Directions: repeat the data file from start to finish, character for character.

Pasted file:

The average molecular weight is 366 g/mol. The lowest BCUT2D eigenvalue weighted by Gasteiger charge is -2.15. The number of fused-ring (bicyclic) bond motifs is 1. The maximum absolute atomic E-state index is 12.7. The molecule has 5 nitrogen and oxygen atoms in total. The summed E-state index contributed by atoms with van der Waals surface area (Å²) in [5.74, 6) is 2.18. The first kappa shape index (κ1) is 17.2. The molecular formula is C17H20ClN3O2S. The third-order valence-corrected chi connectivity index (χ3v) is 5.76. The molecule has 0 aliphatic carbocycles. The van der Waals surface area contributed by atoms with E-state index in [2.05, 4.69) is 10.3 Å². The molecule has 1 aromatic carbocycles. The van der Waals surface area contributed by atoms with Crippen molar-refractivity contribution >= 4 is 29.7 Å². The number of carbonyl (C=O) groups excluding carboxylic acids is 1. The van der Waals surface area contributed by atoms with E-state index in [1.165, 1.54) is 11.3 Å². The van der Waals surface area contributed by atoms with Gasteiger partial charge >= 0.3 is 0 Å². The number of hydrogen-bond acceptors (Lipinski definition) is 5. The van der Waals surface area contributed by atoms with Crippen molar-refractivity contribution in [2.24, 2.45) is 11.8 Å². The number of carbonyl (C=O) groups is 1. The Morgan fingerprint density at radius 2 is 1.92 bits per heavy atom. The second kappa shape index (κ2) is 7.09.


The average molecular weight is 366 g/mol. The lowest BCUT2D eigenvalue weighted by Gasteiger charge is -2.15. The number of fused-ring (bicyclic) bond motifs is 1. The maximum absolute atomic E-state index is 12.7. The molecule has 5 nitrogen and oxygen atoms in total. The summed E-state index contributed by atoms with van der Waals surface area (Å²) in [5.74, 6) is 2.18. The first kappa shape index (κ1) is 17.2. The molecular formula is C17H20ClN3O2S. The third-order valence-corrected chi connectivity index (χ3v) is 5.76. The molecule has 0 aliphatic carbocycles. The van der Waals surface area contributed by atoms with E-state index in [2.05, 4.69) is 10.3 Å². The molecule has 1 aromatic carbocycles. The van der Waals surface area contributed by atoms with Crippen molar-refractivity contribution >= 4 is 29.7 Å². The number of carbonyl (C=O) groups excluding carboxylic acids is 1. The van der Waals surface area contributed by atoms with E-state index in [1.165, 1.54) is 11.3 Å². The van der Waals surface area contributed by atoms with Gasteiger partial charge >= 0.3 is 0 Å². The number of hydrogen-bond acceptors (Lipinski definition) is 5. The van der Waals surface area contributed by atoms with Crippen molar-refractivity contribution in [2.24, 2.45) is 11.8 Å². The number of carbonyl (C=O) groups is 1. The Morgan fingerprint density at radius 2 is 1.92 bits per heavy atom. The second kappa shape index (κ2) is 7.09.